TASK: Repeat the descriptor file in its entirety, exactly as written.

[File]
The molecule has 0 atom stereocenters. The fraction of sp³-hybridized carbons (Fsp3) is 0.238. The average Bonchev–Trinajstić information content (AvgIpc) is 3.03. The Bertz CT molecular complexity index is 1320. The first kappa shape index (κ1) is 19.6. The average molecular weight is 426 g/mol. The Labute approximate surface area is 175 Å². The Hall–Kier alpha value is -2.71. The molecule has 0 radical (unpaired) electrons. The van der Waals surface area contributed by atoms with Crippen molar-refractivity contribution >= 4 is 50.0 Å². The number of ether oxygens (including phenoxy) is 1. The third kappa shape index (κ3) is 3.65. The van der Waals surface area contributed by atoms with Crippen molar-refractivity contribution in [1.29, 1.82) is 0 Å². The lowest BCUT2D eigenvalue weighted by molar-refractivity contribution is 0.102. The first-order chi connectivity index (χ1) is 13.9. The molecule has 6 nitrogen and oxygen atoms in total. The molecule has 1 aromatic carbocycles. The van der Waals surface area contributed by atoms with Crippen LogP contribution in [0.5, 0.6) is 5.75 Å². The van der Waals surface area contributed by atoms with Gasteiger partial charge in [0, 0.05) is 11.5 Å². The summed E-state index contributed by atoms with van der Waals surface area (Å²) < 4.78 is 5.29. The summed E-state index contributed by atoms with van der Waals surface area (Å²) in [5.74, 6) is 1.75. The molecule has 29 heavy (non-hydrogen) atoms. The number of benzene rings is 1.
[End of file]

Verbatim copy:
The molecule has 0 atom stereocenters. The fraction of sp³-hybridized carbons (Fsp3) is 0.238. The average Bonchev–Trinajstić information content (AvgIpc) is 3.03. The Bertz CT molecular complexity index is 1320. The first kappa shape index (κ1) is 19.6. The average molecular weight is 426 g/mol. The Labute approximate surface area is 175 Å². The Hall–Kier alpha value is -2.71. The molecule has 0 radical (unpaired) electrons. The van der Waals surface area contributed by atoms with Crippen molar-refractivity contribution >= 4 is 50.0 Å². The number of ether oxygens (including phenoxy) is 1. The third kappa shape index (κ3) is 3.65. The van der Waals surface area contributed by atoms with Crippen molar-refractivity contribution in [1.29, 1.82) is 0 Å². The lowest BCUT2D eigenvalue weighted by molar-refractivity contribution is 0.102. The first-order chi connectivity index (χ1) is 13.9. The molecule has 6 nitrogen and oxygen atoms in total. The molecule has 1 aromatic carbocycles. The van der Waals surface area contributed by atoms with Crippen LogP contribution in [0.5, 0.6) is 5.75 Å². The van der Waals surface area contributed by atoms with Gasteiger partial charge in [0, 0.05) is 11.5 Å². The summed E-state index contributed by atoms with van der Waals surface area (Å²) < 4.78 is 5.29. The summed E-state index contributed by atoms with van der Waals surface area (Å²) in [5.74, 6) is 1.75. The molecule has 29 heavy (non-hydrogen) atoms. The number of benzene rings is 1.